Catching The Flow With Ben Harper And Friends

by Max Kaplan

benharper_inlandempire_150Award-winning multi- instrumentalist singer, songwriter, composer, producer Ben Harper has enjoyed a career spanning over four decades, with studio and live work presenting a dynamic range of genres, from true Americana folk to deep reggae. Harper began his career in the ‘80s as a teenager, playing slide guitar in the style of blues legend Robert Johnson. His first touring gig was with another blues legend, Taj Mahal. His first solo record, Welcome To The Cruel World, was released on Virgin Records in 1994.

In 2020, Harper delivered a true solo album, Winter Is For Lovers, that he’s recently followed up with full-band renditions of a couple of its songs. With the re-release of “Inland Empire” and “Joshua Tree,” Harper demonstrates a creative force with the help of some incredible musicianship from his friends, the revered Robert Glasper, Jimmy Paxson and Mike Valerio. Glasper, whose work contributed immensely to the fusion of hip-hop and jazz, shines in particular within Harper’s emotional compositions.

Harper blends powerful, gripping chordal progressions with soulful slide guitar riffs and tasteful touches from upright bass, acoustic piano, and brushes on the drum kit. The music flows wonderfully within itself, without one musician outplaying any other. This level of musicianship is only to be expected with names like these in collaboration, of course.

In “Joshua Tree,” Harper’s composition takes us from a small yet intimate slide guitar motif to a peak of full band intensity. Moments of flowing violin complete the emotion of the track. Harper sings with his guitar. Although the song is seemingly without meter in the first half, the musicians unfailingly keep the track moving without inducing boredom. When the cymbals enter signaling the climax of the song, the listener is treated to a pleasant, yet emotional crescendo followed by immediate resolution for the end of the tune.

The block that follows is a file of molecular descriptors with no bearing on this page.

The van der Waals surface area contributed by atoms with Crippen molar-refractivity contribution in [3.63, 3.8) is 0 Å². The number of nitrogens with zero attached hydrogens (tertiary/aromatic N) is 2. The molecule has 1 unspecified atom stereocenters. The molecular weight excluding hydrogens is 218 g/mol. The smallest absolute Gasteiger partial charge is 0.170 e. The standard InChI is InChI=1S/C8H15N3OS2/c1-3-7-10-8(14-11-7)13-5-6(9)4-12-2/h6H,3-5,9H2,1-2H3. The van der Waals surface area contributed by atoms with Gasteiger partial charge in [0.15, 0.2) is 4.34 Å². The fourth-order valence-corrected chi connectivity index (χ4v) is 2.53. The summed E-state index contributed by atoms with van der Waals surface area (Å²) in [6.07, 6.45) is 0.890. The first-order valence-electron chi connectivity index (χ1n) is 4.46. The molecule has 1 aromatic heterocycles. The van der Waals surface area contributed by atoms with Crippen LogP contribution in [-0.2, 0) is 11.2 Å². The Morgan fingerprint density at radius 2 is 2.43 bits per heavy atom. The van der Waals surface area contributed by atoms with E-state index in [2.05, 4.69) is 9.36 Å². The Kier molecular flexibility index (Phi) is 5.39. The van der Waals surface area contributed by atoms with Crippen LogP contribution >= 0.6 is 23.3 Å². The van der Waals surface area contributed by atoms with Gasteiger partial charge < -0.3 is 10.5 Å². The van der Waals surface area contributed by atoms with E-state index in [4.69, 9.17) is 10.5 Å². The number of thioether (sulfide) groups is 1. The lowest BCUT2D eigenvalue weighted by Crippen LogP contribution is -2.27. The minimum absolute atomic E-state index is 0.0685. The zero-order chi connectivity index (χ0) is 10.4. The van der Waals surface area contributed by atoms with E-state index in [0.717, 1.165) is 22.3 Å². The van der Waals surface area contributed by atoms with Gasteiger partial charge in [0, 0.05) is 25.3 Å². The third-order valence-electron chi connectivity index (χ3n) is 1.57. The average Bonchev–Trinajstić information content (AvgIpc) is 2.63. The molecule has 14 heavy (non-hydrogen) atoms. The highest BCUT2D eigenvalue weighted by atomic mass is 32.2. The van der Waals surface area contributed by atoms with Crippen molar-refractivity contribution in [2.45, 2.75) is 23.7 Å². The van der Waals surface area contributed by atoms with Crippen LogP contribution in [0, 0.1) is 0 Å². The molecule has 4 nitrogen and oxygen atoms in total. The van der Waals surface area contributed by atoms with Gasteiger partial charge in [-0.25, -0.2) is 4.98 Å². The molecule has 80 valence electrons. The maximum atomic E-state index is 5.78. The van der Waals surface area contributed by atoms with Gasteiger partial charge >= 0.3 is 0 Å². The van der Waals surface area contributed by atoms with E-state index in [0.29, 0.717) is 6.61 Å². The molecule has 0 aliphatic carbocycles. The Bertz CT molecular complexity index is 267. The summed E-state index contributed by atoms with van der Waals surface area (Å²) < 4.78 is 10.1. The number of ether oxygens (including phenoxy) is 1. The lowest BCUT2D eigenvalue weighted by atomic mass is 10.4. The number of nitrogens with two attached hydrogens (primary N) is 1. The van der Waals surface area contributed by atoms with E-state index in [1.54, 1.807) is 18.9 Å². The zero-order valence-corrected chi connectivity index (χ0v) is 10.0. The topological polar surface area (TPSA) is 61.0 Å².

Inland Empire” begins in a similar fashion, with Harper starting the track by exhibiting the chordal progression on his slide guitar. The band comes in rather quickly on this song, again without stepping on one another’s toes. The musicians find their own space quite nicely, as Harper’s slide leads them through yet another powerful melodic gathering. The song blends as though it were a jazz standard, with all musicians playing their own impressive melodic line, yet without overplaying. The song ends in the same way it began, with Harper’s slide bringing us to a quiet, yet emotional resolution.

Harper himself has said it’s hard to describe these songs as “B-sides.” Although the songs are full-band reiterations of already published solo Harper creations, they exist within their own space, and present new feelings and emotions. Any fan of Glasper or Harper will enjoy the outstanding musicianship on display in these two new recordings available now.

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